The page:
Triggers are like stored procedures in that they contain a set of T-SQL statements saved for future execution. The big difference is that, unlike stored procedures, triggers are executed automatically based on data activity in a table. A trigger may fire based on UPDATE, INSERT, or DELETE operations.
In SQL Server 2000, triggers can be fired after an operation completes (SQL Server default) or instead of the triggering operation. An AFTER trigger can be used to archive data when it is deleted, to send a notification that the new data has been added or changed, or to initiate any other process you might want to automate based on data activity. An INSTEAD OF trigger can be used to perform more advanced activities (such as advanced data checking), to enable updates in a view to occur across multiple tables, and to perform many other functions that might be necessary in place of a triggering activity.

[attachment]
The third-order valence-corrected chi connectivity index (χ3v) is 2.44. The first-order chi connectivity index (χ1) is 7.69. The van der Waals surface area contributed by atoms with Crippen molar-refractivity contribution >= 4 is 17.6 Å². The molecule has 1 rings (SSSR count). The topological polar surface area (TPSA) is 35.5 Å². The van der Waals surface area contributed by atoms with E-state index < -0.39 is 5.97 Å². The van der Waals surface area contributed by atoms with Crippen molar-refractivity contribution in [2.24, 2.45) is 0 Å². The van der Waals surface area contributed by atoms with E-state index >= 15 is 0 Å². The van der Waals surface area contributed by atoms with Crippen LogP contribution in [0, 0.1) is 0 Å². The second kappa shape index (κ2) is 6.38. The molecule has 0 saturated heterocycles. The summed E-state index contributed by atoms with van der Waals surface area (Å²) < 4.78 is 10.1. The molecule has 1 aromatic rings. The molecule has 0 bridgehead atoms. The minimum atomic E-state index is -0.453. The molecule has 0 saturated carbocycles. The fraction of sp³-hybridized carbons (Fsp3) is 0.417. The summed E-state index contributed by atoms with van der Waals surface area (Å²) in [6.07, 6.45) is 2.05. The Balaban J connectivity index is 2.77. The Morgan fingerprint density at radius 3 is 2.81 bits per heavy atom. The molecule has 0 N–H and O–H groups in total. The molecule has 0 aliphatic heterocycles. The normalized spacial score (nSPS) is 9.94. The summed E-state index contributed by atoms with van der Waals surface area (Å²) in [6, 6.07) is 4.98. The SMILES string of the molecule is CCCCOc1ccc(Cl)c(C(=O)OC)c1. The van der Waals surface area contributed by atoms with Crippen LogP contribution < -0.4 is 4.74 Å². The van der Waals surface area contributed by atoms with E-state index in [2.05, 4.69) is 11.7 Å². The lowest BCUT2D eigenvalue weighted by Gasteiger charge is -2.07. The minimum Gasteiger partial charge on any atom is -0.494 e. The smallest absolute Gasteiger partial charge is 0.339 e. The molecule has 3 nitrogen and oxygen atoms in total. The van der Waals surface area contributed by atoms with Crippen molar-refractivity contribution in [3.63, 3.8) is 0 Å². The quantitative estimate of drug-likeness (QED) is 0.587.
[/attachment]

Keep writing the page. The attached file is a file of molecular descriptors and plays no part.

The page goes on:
Triggers represent a mechanism in which code can be executed based on activity in the data. Triggers are expanded on and fully illustrated in Chapter 6.